Breaking the fifth wall: creating theatre on a telepresence stage

Steve Dixon, Paul Sermon, Sita Popat-Taylor

Research output: Chapter in Book/Conference proceeding with ISSN or ISBNChapterpeer-review

Abstract

In response to lockdowns and safe distancing, the Telepresence Stage research project (2021-22) is developing effective, affordable approaches to connecting theatre and dance performers from their separate homes and placing them together within virtual sets online. Combining videoconference and chromakey technologies with virtual scenography, the performers are freed from Zoom-style walled boxes and are able to physically interact, including (virtually) hugging, kissing or fighting one another. The theatrical tradition of ‘breaking the fourth wall’ to address the audience reaches another level, with the actors seemingly breaking a fifth wall, of space and time.
The researchers are working with eight UK theatre/dance companies to develop new online forms of performance, to test and develop approaches using a range of proprietary systems and bespoke online video encoder/decoder laboratory platforms and 3D scenography environments, and to undertake technical and creative experiments towards proof-of-concept testing and prototyping.
The research findings are analysed from technological and artistic, as well as phenomenological perspectives, including considering issues of telepresence intimacy, empathy, proxemics, third-person perspectives, and the uncanny. Case studies draw on the verbatim reflections of the performers and directors and offer insights into the unique joys but equally the challenges of working on a telepresence stage.
The chapter argues and demonstrates how the project not only has a profound effect on the resident companies, but is of lasting value and impact for the creative industries. The use of immersive virtual scenographies has proven a significant spur to creativity, taking theatre troupes into whole new realms of imagination and ideas. Many companies have reflected on the platform’s transformative potentials, including creating sequences and illusions that would be impossible in live theatre, and of experiencing a particular sense of freedom or playfulness that provided impetus to change artistic direction. The experiments undertaken herald new creative modalities, ways of working and performance delivery that will long outlive the pandemic.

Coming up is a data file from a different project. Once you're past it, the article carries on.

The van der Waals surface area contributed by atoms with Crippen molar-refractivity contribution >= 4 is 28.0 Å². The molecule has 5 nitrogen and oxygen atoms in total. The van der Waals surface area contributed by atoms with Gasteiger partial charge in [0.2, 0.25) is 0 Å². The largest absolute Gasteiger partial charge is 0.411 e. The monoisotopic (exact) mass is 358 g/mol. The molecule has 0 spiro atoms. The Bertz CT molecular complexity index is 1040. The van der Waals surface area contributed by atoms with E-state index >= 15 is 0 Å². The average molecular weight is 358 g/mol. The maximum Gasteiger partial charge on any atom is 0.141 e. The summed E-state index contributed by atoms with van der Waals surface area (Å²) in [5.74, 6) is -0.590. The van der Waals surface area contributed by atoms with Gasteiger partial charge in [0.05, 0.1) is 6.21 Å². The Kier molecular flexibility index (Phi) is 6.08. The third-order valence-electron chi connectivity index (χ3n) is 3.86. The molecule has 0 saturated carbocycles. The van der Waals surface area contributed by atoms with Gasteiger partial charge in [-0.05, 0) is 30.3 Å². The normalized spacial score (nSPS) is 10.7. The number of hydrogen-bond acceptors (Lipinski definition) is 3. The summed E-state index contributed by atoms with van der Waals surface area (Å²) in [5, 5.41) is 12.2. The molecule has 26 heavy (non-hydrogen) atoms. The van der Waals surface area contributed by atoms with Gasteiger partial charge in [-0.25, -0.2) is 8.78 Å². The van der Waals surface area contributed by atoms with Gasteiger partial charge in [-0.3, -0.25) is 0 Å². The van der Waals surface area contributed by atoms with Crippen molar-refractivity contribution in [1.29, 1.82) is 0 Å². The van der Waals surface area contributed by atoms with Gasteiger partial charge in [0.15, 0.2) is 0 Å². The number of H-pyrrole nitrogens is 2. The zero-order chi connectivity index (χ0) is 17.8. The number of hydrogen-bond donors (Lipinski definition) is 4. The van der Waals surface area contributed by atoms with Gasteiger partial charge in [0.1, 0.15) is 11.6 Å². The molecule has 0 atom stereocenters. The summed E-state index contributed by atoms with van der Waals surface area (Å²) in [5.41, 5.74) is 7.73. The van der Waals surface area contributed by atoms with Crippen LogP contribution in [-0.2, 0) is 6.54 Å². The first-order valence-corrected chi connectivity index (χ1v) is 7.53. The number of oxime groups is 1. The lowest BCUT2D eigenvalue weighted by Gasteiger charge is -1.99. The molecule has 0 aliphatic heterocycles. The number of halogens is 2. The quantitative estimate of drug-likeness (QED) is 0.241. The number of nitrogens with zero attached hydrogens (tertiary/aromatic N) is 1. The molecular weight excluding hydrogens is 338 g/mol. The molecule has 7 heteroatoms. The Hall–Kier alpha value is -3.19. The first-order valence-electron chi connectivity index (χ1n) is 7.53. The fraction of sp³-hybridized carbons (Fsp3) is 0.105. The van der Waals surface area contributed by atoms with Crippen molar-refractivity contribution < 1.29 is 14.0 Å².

This is not least due to the way in which COVID-19 has changed working patterns across all industry sectors. Many of these will last, including more working from home, since the experience has shown the benefits—not only is it convenient for people and saves costs (from travel to office space) and the environment, but it works. The Telepresence Stage experiments demonstrate the same for the theatre and dance industries—these platforms and techniques work, and highly effectively, enabling intimate and immersive experiences across distances. Performers within the same city can devise, rehearse and perform together from their homes, but perhaps more significantly, the techniques enable ambitious cross-border collaborations. One of the projects, Telematic Quarantine, conjoined individuals and groups from the UK, Singapore, Australia and Brazil in a spontaneously improvised yet vividly memorable performance with participants needing no more than a laptop, a Skype connection and a large green cloth. The project provides a scalable Telepresence Stage for global connectivity. It catalyses originality and innovation, and opens bold new vistas and international collaborative opportunities for the performance industries.
Original languageEnglish
Title of host publicationThe Pandemic and Beyond
Subtitle of host publicationBridging Distance in the Creative Industries
PublisherCambridge University Press (CUP)
Volume3
Publication statusAccepted/In press - 6 Dec 2021

Publication series

NameThe Pandemic and Beyond
PublisherCambridge University Press

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